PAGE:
Prison looms, T.I. croons

He has yet to serve his one-year jail sentence, but the prospect of prison seems to have affected T.I.

Although his latest release, “Paper Trail,” still contains standard gangsta tracks, the tone and lyrical content of many of his songs have matured in the wake of last October’s conviction.

Initially, there is no way of telling that anything in T.I.’s life has changed. The album’s opener, “56 Bars,” is a verbal onslaught behind a half-time Southern beat and T.I.’s classic synth background. The Atlanta rapper is as cocky as ever, confidently chuckling as he gloats: “Better check my swagga / How I walk, how I talk, how I stack dat chedda / What I drive, how I dress, nigga looks just betta / Hundred stacks on that nigga I’m just … Betta.”

But it is when T.I. steps out of his comfort zone that the album excels. When the beat slows down and the pianos enter, T.I. creates solemn, introspective songs whose lyrics deal with incarcerated friends, the responsibility of providing for his family and the decisions he has made in his life. To match the lyrical complexity of these tracks, the album’s producers move beyond the standard hip-hop beat and add color through the use of unconventional instruments. “You Ain’t Missin’ Nothing,” for example, features acoustic guitar reminiscent of Clapton’s “Tears in Heaven” and a wailing saxophone that complement T.I.’s soft delivery, as he says: “I know the times seem long / Just try and keep strong /Put on your headphones and rewind this song / Remember you ain’t missin’ nothin’ homes.”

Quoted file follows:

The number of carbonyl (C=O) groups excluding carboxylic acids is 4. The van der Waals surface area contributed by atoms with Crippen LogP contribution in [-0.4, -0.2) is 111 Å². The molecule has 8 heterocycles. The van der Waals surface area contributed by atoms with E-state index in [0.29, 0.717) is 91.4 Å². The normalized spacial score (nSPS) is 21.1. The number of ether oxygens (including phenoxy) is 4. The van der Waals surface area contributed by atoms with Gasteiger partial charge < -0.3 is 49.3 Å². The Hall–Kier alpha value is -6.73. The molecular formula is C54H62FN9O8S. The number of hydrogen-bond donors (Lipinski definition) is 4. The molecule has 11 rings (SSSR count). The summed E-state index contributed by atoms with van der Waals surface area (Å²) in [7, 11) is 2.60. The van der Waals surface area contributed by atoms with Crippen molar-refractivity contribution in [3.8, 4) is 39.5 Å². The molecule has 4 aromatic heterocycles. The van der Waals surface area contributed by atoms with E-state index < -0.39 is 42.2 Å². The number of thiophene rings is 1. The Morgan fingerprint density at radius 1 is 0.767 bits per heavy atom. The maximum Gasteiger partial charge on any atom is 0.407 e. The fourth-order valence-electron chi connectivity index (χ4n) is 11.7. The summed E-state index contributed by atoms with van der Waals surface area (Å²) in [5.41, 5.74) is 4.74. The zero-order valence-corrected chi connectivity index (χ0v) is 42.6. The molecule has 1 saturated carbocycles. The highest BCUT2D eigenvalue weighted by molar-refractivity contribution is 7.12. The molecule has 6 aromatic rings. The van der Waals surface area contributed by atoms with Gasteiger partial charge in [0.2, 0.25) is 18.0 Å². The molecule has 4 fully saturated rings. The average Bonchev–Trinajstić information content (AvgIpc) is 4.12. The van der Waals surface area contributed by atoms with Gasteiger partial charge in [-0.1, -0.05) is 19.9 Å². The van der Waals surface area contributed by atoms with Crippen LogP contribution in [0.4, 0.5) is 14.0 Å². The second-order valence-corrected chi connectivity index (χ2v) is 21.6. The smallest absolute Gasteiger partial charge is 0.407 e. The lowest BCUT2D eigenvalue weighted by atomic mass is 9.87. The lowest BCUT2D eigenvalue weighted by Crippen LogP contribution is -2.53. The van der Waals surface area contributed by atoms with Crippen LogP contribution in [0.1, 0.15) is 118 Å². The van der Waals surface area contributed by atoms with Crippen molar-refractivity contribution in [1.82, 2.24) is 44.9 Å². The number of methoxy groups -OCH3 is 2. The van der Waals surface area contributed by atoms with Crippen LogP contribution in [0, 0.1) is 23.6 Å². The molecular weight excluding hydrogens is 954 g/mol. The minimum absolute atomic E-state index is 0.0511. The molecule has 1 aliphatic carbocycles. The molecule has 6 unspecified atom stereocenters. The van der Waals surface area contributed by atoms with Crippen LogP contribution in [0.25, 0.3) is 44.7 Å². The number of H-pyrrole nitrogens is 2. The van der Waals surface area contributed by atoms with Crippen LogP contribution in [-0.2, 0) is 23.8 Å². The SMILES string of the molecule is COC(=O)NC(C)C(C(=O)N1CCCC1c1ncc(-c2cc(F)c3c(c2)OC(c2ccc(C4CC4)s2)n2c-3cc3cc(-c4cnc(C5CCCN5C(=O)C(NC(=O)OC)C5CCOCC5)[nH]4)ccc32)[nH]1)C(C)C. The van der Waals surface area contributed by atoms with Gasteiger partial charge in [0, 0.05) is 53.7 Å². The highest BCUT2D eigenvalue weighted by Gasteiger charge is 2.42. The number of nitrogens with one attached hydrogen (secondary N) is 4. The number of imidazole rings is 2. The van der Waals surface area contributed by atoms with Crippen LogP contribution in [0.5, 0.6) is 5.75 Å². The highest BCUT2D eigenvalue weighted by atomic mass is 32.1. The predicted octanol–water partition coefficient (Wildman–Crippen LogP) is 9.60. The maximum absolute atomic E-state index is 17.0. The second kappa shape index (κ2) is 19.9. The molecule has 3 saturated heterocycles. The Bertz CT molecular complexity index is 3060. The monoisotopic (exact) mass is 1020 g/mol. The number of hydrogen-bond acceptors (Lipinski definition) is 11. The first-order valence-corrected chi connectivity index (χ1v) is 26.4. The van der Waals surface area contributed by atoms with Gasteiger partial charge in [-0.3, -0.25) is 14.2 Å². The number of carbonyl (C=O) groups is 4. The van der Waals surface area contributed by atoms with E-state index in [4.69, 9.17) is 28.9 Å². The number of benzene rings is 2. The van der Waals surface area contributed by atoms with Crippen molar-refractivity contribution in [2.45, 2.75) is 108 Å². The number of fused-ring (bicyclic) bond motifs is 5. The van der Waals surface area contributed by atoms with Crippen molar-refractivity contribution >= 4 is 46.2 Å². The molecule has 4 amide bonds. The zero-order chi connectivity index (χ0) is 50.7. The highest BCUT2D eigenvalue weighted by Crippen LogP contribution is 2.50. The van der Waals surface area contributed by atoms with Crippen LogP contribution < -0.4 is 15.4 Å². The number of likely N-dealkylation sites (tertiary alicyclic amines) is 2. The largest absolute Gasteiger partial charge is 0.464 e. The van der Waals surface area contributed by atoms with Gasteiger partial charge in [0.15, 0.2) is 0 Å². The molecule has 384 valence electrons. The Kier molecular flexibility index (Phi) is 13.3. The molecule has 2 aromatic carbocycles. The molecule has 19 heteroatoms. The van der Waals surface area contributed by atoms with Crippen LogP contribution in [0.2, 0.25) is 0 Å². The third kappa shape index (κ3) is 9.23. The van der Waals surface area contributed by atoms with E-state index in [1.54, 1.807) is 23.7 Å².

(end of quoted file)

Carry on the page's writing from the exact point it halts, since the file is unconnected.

Ironically, T.I.’s mature songs cast a pallor over some of the album’s more commercial tracks, making them seem trite in comparison. “Porn Star” finds T.I. hoping that a girl he meets will be a good hook-up, while “Swing Ya Rag” describes Harris and his posse flailing a do-rag in the club instead of the culturally acceptable custom of dancing.

“Paper Trail” includes collaborations with rap powerhouses Jay-Z, Kanye West and Lil’ Wayne, but also with some unexpected contributors who add variety to the album. “Slide Show,” featuring John Legend, is a touching look back at the trajectory of T.I.’s life, while “Live your Life” combines two of the worst recent developments in 21st-century popular music — Rihanna and the Moldovan pop group that brought the world the “Numa Numa” song — with surprisingly good results. Somehow, a military-style beat and the typical T.I. background “Aye!” shouts give the O-Zone sample something it should have never conceivably had — street cred.

Although “Paper Trail” definitely includes many vintage T.I. tracks — both in a good and bad sense — there is obvious evidence that T.I. is evolving. Harris’s more thoughtful lyrics and unorthodox rap tracks are the album’s best, while the conventional Southern-style tracks are still club-friendly. All that remains to be seen now is the effect actual incarceration has on his music — and way of life.

Comments